Report by Simon Angear , Content Editor
Tuesday, April 17, 2012
A DETERMINED Weston schoolboy will jet across the Atlantic for life-changing surgery later this month – bringing to an end his 13-year quest to learn to walk.
The Mercury has previously reported how Michael McKenzie was born with one leg substantially shorter than the other, leading medics to suggest that amputation was the only realistic way forward.
Michael’s mother Ginette refused to accept that gloomy prognosis, and embarked upon a tireless mission to help him overcome the disability.
The family home was sold to raise money towards costly treatment, and celebrities as diverse as Graham Norton and Paul McCartney supported an initial £80,000 fundraising drive.
Michael travelled to all corners of the globe for expert consultations and pioneering surgeries, which saw his leg bones broken, stretched – and ultimately lengthened by a record-breaking 31 centimetres.
The procedures proved so successful that last year Michael was able to walk unaided for the first time in his life at the age of 12.
It’s been a painful and expensive process. But the end is now in sight.
On April 26, Michael and Ginette will fly to the United States for what they hope will be the Priory Community School pupil’s final operation on May 1.
Doctors will create the knee and hip joints he needs to improve mobility in his surgically-built leg, giving him the independence to live the life of a typical teenage boy.
Ginette said: “When he was born, Michael’s right leg was like a thalidomide leg. His foot was level with his left knee, and he had no hip joint and no knee joint.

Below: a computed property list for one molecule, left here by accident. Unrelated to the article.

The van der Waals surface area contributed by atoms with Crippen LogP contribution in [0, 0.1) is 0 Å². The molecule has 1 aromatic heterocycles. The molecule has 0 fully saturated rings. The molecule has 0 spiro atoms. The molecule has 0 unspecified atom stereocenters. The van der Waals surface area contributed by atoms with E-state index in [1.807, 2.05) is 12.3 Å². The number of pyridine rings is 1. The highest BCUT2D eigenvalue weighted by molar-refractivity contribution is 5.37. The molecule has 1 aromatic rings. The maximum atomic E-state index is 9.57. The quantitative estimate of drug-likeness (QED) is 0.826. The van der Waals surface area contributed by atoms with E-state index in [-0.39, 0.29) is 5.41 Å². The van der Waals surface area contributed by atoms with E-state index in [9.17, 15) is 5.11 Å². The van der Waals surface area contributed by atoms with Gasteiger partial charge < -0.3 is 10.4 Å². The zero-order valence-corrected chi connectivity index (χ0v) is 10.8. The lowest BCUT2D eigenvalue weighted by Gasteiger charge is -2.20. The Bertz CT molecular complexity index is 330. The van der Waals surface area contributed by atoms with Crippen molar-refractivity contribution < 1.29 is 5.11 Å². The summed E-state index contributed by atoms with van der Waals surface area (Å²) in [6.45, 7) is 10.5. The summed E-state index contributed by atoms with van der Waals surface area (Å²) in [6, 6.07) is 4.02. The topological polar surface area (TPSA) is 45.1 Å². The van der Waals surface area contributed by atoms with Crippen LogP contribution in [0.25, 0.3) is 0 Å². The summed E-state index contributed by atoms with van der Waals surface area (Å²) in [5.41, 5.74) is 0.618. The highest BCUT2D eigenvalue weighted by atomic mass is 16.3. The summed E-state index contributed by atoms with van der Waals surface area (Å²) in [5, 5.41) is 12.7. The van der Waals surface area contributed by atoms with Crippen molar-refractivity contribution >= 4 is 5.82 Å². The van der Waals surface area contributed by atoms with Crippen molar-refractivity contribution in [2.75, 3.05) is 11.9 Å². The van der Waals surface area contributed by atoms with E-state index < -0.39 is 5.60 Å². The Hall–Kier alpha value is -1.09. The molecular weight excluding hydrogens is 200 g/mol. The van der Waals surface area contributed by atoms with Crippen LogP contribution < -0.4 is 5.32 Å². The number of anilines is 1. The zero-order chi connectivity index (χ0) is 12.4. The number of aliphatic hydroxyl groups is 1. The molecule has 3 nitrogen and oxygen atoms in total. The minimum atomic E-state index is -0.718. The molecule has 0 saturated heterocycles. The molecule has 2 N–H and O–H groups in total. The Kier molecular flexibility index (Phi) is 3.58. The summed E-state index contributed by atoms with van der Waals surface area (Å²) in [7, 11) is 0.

“Doctors said they didn’t know if he’d ever be able to stand up, let alone walk. They told us to amputate because Michael would never be able to use the leg.
“But as a parent, while you are not an expert in the condition, you are an expert in the child. What’s right for one person might not be right for others.
“This can mean there are times when you feel you are not being listened to, or you’re fighting the whole world - but we never gave up.”
More than half of the cost of the latest medical bill – which topped $110,000, even before adding the cost of return flights to Florida, physiotherapy, accommodation and more – has been met by the Weston-based Axentis Michael Charitable Trust.
The fund was set up by Grand Pier owner Kerry Michael in memory of his father, and has gone on to help a number of people and causes around the town.
Kerry said: “Following the death of my father, we set up the trust in his memory to support good causes, and I am delighted we are going to be able to help Michael in such a positive way.
“When I heard about Michael’s condition and I met him for the first time, I couldn’t believe how brave and determined he was.
“Michael is a bright young lad who just gets on with life despite a condition that would challenge the very strongest among us.
“I am sure that the many hundreds of people who support the trust would agree that Michael, and others like him, are exactly why they give so generously.”
World renowned Dr Dror Paley – who is familiar to Michael after performing the very first surgery on his leg nine years ago – will carry out two operations.